Trimless Recessed Lighting Fully Explained: How, What and Tips.

Trimless Lighting Explained

Trimless is in some ways the perfectionist’s choice and in this era of minimalist design, it is becoming extremely popular. The seamless look has a clean elegance that has caught the imagination of designers, architects, and clients alike. Stylistically could we be heading out of the predominant post industrial aesthetic back to a more minimal clean lined aesthetic?

Essentially trimless is a way of hiding the fixture or fitting and to allow the light itself to play the dominant role. Although trimless downlights has been on the radar for a while, niches, uplighters and floor washers, are now increasingly in vogue. Quite simply, LED has again played a major factor. Longevity of solid state light sources enables us to integrate lights anywhere in a space – with added peace of mind on future maintenance. Lower operating temperature also allows fittings to be enclosed in all areas too.

How to Use Trimless Lighting

So here is a quick guide to trimless and some advice on first and second fix strategies when planning an interior.

This video demonstrates an example of a trimless recessed downlighter and explains how a recessed trimless downlight is installed in a ceiling. This video also demonstrates how a trimless downlight is removed and maintained from within a ceiling after installation.

What is Trimless Lighting?

A flush solution of recessed lighting that allows the light to become an architecturally integrated element by omitting a visible front plate.

How to Install Plaster-in Trimless Lighting

Tips on Using Trimless Lighting

Glare is greatly reduced as some trimless fittings will raise the light source deep within the ceiling.

The Stages of Installing a Trimless Recessed Downlighter

Some fittings have a choice of trimless fixing or a second fix bezel. The light fixture remains the same except with the trimless version the location of the fixture has to be decided at 1st Fix stage and is NOT moveable later in the project.

Popular trimless fittings are floor and stair washers where a number are run in a row. A group of fittings are usually wired in SERIES, meaning the power supply (driver) is remote and the wiring daisy chains to each fixture and terminates back at the driver.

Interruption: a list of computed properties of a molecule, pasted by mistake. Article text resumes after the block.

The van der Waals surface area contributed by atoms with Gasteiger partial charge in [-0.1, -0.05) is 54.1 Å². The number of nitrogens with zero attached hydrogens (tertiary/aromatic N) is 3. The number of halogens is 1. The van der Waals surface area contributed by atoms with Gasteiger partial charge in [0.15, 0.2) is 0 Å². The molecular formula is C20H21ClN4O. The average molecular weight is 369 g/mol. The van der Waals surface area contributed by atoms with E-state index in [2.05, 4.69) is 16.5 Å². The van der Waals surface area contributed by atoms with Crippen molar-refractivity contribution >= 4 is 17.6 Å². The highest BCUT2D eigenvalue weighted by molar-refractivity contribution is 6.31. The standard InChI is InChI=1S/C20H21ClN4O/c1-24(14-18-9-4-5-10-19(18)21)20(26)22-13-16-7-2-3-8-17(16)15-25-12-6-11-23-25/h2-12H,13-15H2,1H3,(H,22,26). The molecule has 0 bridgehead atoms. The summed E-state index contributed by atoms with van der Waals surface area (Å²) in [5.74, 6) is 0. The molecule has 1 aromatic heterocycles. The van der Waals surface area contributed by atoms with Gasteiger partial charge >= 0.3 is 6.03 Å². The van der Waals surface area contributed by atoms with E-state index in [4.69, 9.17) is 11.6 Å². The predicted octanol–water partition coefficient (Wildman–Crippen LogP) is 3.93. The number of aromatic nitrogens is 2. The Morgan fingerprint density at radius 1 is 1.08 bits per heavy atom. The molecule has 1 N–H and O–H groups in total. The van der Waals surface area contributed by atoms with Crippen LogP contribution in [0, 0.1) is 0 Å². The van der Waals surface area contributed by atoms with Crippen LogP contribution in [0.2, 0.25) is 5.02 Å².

Some models offer a particular frame according to whether it’s being fitted into brick or plasterboard, so be sure of the material into which the trimless fixture is being fitted.

You do not always need to re-plaster a wall or ceiling when using a trimless product. There is a range of trimless downlights that can be installed at 2nd fix and ‘feathered’ into place with fine plaster filler. It’s not as easy to install but is a helpful option when trying to get the look without the added expense of more plastering.

This is one job where the plaster becomes key to the project’s success. In terms of integration, it’s best to look out for some potential snags.

Avoid badly designed products that do not allow sufficient depth of plaster around the housing and can cause cracks in the plaster later in the installation, especially around rivets or plasterboard screws that are not countersunk.

Remember – trimless wall lights do not usually have a glass front so the product can collect dust over time once installed, so it will require periodic cleaning.

Pros & Cons of Using Trimless Downlights

So to summarise, trimless downlights have several advantages and disadvantages when used in a house.


  1. They provide a sleek and modern look, as they are flush with the ceiling and do not have visible trim.
  2. They can be used to highlight artwork or architectural features in a room.
  3. They can be used to create a warm and inviting ambiance in a room.
  4. They can be used to increase the overall lighting level in a room, which can be beneficial for tasks such as reading or cooking.
  5. They create a contemporary cleaner aesthetic in a space, completely hiding the light source.


  1. They can be more expensive than traditional recessed ceiling lights and downlights that have a trim.
  2. They can be more difficult to install, as they require a plaster in skim across the whole ceiling to embed their frames.
  3. They may be more difficult to maintain, as dust and debris may accumulate in the space between the light and the ceiling.
  4. They may not be compatible with all types of ceilings, such as vaulted or angled ceilings.
  5. You cannot change your mind once they are in, whereas trimmed downlight wholes can be patched and filled.
  6. They can be deeper than a standard downlighter, prohibitive for some applications. Do check your ceiling void depth before ordering.

Overall, trimless downlights can provide a modern and elegant look to a room, but they may also be more expensive and difficult to install and maintain. It is important to consider these factors when deciding.

Explore Trimless Recessed Downlighting. Call us and we will explain their application and give you a guided tour around the fixtures and fittings available.

Why Seamless Plaster-in lights are so good: Seamless Lighting: The Integrated Plaster-in Lighting Revolution

Andrew Orange, the owner of Orange Lighting qualified and worked as an interior designer in 1993 before specialising in lighting working on high profile projects based in London. Since starting Orange Lighting Ltd in 2003 he has been sharing his knowledge and unique teaching style mostly to his designer clients, offering practical real life advice born from running a busy consultancy and lighting supply business. Launching in 2020, his blog has evolved into Quick & Easy Lighting, curating some 25 years design experience into making the lighting choice and design process achievable and easy to understand for all.